RANSOM SEABORN by Bill Deasy (Velluminous Press)
Well, it turns out musicians (especially songwriters) have a real talent for penning novels, because today's pick, RANSOM SEABORN, was written by Bill Deasy. Yes, that Bill Deasy, the singer/songwriter from The Gathering Field. I guess sometimes you just need to tell a story that requires more than you can fit into a set of lyrics.
Deasy's novel is a sort of coming-of-(late)-age tale about young Dan Finbar and his relationship with college buddy Ransom Seaborn. Poor Ransom only survives forty pages, leaving Fin and Ransom's girlfriend, Maggie, to sort out the whats and whys of what happened--and how to move on. It's an earnest and rewarding journey, a simultaneous opening up and closing down of the human spirit, like a gentle walk through the woods--while learning how to avoid tripping on the broken branches. Bill Deasy knows how to pen compelling prose, capturing the mood and style of classic American writing.
The book is filled with delicious snippets of the transition from adolescence to adulthood, like this one, where Fin had been drinking before a dance at his Christian-infused college:
The song ended and Lynn asked, "Can we step outside for a minute?" This was going even better than I'd hoped. Standing in the cool, night air, I gazed into her almond eyes awaiting her cue. After what seemed like an eternity she said, "Have you been drinking, Finbar?"
It gets fuzzy after that. She became the missionary and I the unconverted native. I mostly tuned out her speech, which revolved around her God and her values and the dangers of alcohol and the fact that I had held her too closely. It became the sound the TV makes when a station runs a test of the emergency broadcast system.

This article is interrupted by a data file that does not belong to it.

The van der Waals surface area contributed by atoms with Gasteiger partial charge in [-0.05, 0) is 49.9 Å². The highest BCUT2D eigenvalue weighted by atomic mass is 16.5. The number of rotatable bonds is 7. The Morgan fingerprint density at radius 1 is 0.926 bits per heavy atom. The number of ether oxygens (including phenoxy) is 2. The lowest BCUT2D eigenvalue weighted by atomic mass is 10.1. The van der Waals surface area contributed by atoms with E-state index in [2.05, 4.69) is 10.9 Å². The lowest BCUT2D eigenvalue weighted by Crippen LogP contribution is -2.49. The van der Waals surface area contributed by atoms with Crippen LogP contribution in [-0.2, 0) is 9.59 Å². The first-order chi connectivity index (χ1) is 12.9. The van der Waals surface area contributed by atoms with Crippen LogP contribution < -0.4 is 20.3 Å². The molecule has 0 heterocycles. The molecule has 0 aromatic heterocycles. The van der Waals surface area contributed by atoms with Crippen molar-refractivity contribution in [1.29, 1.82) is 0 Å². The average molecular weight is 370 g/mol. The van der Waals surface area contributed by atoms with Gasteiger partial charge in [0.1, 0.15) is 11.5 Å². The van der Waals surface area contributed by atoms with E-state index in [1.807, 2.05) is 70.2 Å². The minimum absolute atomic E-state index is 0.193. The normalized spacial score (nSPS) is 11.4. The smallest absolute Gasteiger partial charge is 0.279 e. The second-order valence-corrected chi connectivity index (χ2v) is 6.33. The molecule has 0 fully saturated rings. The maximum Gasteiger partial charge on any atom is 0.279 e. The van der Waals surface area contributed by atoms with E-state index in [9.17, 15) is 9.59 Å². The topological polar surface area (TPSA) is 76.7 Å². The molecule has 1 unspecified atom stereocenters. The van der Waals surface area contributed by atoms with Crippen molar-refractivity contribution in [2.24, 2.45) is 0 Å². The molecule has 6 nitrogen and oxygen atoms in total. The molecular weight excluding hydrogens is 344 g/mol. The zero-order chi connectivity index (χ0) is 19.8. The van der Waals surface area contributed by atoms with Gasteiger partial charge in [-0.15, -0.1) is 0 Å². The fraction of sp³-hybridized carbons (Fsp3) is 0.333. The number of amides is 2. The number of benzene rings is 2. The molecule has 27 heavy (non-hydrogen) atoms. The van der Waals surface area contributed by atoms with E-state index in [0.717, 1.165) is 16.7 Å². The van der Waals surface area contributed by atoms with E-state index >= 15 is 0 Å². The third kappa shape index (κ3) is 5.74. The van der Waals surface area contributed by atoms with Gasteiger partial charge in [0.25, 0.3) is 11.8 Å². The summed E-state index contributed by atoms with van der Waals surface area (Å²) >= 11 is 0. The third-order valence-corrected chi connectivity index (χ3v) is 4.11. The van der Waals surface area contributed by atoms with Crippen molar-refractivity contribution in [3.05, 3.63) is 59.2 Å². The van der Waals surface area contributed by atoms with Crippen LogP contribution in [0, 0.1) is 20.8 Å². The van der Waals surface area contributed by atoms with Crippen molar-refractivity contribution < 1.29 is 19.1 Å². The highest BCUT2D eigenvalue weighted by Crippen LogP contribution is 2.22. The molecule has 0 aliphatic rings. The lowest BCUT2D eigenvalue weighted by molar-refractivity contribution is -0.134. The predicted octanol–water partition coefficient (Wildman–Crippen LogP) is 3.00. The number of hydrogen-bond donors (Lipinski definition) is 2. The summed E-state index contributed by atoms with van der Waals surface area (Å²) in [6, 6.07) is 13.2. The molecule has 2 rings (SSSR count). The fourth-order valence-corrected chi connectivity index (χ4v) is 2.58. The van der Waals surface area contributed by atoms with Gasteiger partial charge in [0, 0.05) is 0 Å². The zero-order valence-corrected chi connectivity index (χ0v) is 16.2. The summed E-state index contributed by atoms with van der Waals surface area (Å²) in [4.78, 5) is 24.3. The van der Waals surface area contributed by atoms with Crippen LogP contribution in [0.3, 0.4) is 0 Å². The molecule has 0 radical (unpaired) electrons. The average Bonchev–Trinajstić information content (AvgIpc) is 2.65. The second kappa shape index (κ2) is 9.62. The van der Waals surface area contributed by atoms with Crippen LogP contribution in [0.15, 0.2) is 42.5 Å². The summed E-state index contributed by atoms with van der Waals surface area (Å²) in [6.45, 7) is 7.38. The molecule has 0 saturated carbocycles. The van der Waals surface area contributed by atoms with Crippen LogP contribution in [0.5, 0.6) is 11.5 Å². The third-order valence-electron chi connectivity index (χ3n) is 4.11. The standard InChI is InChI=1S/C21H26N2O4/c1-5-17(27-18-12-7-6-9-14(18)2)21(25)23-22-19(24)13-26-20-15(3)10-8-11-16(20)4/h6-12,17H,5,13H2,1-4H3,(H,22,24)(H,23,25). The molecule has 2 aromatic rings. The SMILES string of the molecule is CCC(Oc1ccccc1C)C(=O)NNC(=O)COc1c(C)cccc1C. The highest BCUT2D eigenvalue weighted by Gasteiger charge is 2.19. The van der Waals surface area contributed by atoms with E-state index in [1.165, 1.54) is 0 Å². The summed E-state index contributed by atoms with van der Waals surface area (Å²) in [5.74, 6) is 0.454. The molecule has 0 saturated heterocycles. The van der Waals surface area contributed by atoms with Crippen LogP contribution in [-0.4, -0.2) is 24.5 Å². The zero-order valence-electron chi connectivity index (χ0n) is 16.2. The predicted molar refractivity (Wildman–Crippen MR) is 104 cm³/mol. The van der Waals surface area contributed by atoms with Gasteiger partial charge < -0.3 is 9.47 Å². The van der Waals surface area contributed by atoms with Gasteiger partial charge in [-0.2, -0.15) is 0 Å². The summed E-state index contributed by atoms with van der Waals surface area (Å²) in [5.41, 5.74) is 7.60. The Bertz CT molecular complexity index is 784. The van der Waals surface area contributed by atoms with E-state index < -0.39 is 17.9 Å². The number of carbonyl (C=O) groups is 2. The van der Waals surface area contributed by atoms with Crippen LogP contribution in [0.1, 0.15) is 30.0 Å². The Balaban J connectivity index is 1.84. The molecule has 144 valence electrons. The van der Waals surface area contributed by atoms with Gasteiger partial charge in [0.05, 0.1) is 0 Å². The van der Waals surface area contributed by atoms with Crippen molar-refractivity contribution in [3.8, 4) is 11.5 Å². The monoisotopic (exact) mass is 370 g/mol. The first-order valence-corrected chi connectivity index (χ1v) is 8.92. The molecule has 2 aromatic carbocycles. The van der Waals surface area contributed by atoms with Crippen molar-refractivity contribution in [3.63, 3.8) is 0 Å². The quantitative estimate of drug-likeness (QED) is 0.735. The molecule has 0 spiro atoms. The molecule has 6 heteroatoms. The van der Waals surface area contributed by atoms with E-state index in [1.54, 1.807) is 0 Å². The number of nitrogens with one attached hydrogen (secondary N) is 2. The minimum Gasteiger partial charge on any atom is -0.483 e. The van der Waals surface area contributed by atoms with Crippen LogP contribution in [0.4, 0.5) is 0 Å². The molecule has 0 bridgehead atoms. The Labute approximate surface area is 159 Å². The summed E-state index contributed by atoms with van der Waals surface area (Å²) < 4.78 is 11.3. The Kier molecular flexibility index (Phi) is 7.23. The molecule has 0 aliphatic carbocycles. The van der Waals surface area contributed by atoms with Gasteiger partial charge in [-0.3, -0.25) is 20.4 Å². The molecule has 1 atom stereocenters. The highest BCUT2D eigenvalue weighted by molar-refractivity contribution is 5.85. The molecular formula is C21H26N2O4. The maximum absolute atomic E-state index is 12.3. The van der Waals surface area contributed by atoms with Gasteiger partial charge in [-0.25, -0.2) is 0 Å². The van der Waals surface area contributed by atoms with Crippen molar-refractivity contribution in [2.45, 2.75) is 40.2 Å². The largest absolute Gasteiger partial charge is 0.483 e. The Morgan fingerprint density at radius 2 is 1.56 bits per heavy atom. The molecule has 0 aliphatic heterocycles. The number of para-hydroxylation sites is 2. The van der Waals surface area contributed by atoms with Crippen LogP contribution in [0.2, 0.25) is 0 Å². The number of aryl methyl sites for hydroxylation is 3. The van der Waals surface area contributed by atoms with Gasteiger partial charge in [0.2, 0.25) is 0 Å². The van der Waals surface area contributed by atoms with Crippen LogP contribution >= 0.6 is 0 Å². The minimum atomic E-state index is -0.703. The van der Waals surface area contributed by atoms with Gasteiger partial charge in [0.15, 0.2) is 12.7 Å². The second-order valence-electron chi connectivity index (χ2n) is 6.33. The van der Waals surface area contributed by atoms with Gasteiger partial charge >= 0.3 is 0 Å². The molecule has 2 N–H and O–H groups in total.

The book references J.D. Salinger--both literally as well as in writing style--repeatedly, and fans of Salinger's magnum opus will certainly not be disappointed here. Fin wanders through his days at college in a haze, reconstructing his life piece by piece, page by page, until you reach the unexpected and vaguely hopeful end.
If N. Frank Daniels' FUTUREPROOF is the post-modern adolescent abyss, RANSOM SEABORN is several fields from the edge of the cliff. This is a sweet, enjoyable read--absolute fantastic literature. And at $12.95, it is exactly what Random House would charge you if they had published it. One final note: This novel has one of the best covers (front, and especially the back) that I have seen in the realm of POD to date. Buy two copies; the holidays are upon you.